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It was Mrs. Martin who first made the claims of the department’s so-called “Plantation” where black employees were sent with no clear course of promotions or career track. Formally, the department is called the Office of Consumer Response Intake Section.

“There is an entire section in Consumer Response Intake that is 100 percent African-American, even the contractors, and it is called ‘The Plantation,’” Mrs. Martin testified. “And people tell me it’s very hard to leave The Plantation. You must be extremely savvy, or you must [have] somebody else [help you] to get out. And I will note, you cannot say education is a factor, because there are licensed attorneys and [people with] advanced master’s degrees working there.”

Jen Howard, a spokeswoman at CFPB, says Mrs. Martin’s claims contained inaccurate information.

“There have been over 50 promotions within the Intake Section, and over 90 percent of the employees in the section who have received at least one promotion are minorities,” said Ms. Howard in a written response.

“Three employees in the section have been promoted to supervisory roles outside of the section but within Consumer Response, all of whom are African-American. Four employees in the section have been promoted from ‘Intake Specialist’ to ‘Intake Team Lead,’ all of whom are African-American,” she said.

Nonetheless, the accusations are so serious and widespread that the Government Accountability Office announced this month that it will begin an investigation into CFPB’s organizational culture and management practices.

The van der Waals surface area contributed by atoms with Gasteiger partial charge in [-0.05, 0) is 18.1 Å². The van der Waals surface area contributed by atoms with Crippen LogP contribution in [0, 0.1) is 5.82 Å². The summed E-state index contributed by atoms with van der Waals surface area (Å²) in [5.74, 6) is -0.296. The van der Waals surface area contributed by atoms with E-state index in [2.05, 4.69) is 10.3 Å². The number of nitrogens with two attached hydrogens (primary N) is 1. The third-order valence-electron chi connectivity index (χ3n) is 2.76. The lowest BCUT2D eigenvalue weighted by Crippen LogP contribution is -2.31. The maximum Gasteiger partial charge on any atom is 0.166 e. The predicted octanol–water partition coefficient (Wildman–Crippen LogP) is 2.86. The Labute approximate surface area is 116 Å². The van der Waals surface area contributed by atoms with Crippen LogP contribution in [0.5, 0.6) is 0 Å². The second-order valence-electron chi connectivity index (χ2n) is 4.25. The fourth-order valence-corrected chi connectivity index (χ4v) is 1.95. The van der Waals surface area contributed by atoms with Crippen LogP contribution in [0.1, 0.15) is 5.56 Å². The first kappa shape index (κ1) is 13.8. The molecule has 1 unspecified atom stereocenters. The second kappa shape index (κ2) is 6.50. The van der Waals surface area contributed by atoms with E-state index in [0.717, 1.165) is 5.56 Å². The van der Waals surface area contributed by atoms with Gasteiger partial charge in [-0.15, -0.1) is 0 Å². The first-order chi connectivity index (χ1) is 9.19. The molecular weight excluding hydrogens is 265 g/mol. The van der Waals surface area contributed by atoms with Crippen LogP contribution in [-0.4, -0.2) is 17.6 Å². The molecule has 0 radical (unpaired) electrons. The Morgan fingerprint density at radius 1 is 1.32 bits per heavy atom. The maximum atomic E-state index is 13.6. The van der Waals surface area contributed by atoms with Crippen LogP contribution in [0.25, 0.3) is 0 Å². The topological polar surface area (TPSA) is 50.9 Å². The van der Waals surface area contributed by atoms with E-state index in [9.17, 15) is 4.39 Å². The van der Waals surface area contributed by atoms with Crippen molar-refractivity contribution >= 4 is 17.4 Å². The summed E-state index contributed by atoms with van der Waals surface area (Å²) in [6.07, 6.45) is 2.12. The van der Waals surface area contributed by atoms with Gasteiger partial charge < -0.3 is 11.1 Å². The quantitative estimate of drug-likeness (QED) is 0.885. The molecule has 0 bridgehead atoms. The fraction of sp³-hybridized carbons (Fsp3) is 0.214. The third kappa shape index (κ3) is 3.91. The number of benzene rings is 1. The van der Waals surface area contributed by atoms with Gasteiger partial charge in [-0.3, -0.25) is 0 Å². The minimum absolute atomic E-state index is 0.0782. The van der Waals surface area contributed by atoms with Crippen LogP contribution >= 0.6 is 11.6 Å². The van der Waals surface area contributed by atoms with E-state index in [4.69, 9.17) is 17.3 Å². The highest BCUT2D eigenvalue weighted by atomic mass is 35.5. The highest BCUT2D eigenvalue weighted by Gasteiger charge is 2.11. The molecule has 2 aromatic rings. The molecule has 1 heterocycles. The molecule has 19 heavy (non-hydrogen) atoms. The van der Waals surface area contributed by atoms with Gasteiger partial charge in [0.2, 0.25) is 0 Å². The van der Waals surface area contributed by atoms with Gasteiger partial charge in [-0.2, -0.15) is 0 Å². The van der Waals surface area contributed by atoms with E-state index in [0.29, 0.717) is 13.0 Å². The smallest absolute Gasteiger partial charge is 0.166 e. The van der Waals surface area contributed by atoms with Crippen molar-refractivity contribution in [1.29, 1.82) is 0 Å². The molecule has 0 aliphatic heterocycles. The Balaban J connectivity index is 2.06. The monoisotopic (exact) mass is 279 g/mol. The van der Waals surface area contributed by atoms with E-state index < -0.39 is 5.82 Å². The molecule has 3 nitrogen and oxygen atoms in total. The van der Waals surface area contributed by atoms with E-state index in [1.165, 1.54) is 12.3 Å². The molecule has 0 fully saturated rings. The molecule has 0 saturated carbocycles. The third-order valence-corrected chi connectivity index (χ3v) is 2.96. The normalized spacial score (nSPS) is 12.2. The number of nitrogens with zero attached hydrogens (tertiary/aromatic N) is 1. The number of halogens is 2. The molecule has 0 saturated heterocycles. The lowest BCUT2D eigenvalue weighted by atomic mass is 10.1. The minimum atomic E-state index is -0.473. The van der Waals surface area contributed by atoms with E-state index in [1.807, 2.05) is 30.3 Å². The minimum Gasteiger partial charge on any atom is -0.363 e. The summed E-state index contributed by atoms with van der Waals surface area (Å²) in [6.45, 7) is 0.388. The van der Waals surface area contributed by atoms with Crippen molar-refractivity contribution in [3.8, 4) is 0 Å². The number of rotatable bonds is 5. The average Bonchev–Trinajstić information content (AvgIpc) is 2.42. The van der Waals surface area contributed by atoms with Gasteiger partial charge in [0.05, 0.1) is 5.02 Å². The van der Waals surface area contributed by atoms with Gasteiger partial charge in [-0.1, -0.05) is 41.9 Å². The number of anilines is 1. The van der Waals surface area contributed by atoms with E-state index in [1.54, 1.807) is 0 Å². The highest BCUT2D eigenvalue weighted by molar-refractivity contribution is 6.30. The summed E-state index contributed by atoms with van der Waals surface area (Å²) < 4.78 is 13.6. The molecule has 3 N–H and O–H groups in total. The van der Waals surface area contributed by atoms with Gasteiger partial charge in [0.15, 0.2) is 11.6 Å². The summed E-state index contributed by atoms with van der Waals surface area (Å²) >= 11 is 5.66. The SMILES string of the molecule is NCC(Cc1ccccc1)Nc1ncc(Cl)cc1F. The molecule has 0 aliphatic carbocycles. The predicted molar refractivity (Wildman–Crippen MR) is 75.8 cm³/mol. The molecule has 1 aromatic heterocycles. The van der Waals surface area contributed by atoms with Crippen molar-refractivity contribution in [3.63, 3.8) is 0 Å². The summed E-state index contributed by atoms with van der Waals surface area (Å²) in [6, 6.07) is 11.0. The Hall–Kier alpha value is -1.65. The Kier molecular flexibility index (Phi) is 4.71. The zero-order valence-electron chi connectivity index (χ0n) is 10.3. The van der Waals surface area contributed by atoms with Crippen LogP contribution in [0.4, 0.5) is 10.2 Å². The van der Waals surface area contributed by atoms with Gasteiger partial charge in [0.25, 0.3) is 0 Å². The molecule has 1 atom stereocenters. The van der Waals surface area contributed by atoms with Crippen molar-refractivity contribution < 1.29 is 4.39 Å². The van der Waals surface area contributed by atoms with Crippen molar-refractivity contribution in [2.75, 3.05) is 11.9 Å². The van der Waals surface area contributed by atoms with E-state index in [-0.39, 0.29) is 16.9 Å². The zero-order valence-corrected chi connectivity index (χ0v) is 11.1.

The investigation was requested by Rep. Patrick T. McHenry, North Carolina Republican and chairman of the House Financial Services Oversight and Accountability Subcommittee, which held the hearings; by Financial Services Committee Chairman Jeb Hensarling, Texas Republican; and Consumer Subcommittee Chairwoman Shelley Moore Capito, West Virginia Republican.

Since hearings began in April, Mr. McHenry said his office has heard from more than 32 employees complaining about maltreatment at the agency.

“The treatment of women and minorities at the CFPB is deplorable,” Mr. McHenry said in a statement to The Times. “Unfortunately, due to the unique structure of the bureau — leaving it free from both congressional and executive branch oversight — there is little that can be done to stop these rogue agency leaders.

“While my subcommittee will continue its oversight efforts, ultimately it is Director Cordray’s responsibility to realize the depth of these issues and finally address the suffering of so many CFPB employees,” he said.

For now, Mr. Naraghi, and the many more like him who came forward anonymously, are both negotiating their cases with the Equal Employment Opportunity Commission and trying to navigate the tricky management system to steer clear of retaliation.

Some employees interviewed by The Times have since left the agency, giving up hope of any major institutional change in the near future.

CFPB management “tried to sully my record — they wanted me to sign a settlement with them and clear them of any wrongdoing. I’m not going to do that,” said Mr. Naraghi, who is waiting on a hearing date for his grievance case. “What’s right is right. I don’t want to bring down the CFPB, but I do have a serious problem with its management.”